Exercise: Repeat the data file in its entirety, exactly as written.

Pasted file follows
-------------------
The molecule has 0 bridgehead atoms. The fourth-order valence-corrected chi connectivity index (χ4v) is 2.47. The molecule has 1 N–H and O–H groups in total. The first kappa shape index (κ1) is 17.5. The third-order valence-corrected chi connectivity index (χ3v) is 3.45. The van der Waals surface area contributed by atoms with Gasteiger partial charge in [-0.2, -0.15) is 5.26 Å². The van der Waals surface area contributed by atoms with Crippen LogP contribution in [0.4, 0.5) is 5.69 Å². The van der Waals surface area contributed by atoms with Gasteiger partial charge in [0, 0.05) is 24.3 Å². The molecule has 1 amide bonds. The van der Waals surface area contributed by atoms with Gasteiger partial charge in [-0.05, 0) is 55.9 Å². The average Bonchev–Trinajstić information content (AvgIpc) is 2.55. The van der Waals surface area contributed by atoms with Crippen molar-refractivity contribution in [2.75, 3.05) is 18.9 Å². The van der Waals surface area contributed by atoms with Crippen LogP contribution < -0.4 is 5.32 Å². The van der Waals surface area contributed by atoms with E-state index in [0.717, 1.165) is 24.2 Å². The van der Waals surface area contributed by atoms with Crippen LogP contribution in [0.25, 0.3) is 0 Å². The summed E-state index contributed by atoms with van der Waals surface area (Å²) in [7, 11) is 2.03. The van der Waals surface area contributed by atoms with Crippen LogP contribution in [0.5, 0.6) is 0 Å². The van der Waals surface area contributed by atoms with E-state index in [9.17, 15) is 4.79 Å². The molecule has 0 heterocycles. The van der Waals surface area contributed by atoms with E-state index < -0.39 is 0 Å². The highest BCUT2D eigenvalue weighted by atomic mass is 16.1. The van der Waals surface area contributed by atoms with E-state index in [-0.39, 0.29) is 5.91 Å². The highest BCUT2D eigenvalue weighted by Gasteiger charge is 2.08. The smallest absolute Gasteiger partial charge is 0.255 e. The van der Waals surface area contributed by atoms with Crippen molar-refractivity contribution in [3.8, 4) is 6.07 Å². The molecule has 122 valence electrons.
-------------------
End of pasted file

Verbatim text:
The molecule has 0 bridgehead atoms. The fourth-order valence-corrected chi connectivity index (χ4v) is 2.47. The molecule has 1 N–H and O–H groups in total. The first kappa shape index (κ1) is 17.5. The third-order valence-corrected chi connectivity index (χ3v) is 3.45. The van der Waals surface area contributed by atoms with Gasteiger partial charge in [-0.2, -0.15) is 5.26 Å². The van der Waals surface area contributed by atoms with Crippen LogP contribution in [0.4, 0.5) is 5.69 Å². The van der Waals surface area contributed by atoms with Gasteiger partial charge in [0, 0.05) is 24.3 Å². The molecule has 1 amide bonds. The van der Waals surface area contributed by atoms with Gasteiger partial charge in [-0.05, 0) is 55.9 Å². The average Bonchev–Trinajstić information content (AvgIpc) is 2.55. The van der Waals surface area contributed by atoms with Crippen molar-refractivity contribution in [2.75, 3.05) is 18.9 Å². The van der Waals surface area contributed by atoms with Crippen LogP contribution < -0.4 is 5.32 Å². The van der Waals surface area contributed by atoms with E-state index in [0.717, 1.165) is 24.2 Å². The van der Waals surface area contributed by atoms with Crippen LogP contribution in [0.25, 0.3) is 0 Å². The summed E-state index contributed by atoms with van der Waals surface area (Å²) in [7, 11) is 2.03. The van der Waals surface area contributed by atoms with Crippen LogP contribution in [0.5, 0.6) is 0 Å². The van der Waals surface area contributed by atoms with E-state index in [9.17, 15) is 4.79 Å². The molecule has 0 heterocycles. The van der Waals surface area contributed by atoms with E-state index < -0.39 is 0 Å². The highest BCUT2D eigenvalue weighted by atomic mass is 16.1. The van der Waals surface area contributed by atoms with E-state index in [-0.39, 0.29) is 5.91 Å². The highest BCUT2D eigenvalue weighted by Gasteiger charge is 2.08. The smallest absolute Gasteiger partial charge is 0.255 e. The van der Waals surface area contributed by atoms with Crippen molar-refractivity contribution in [3.8, 4) is 6.07 Å². The molecule has 122 valence electrons.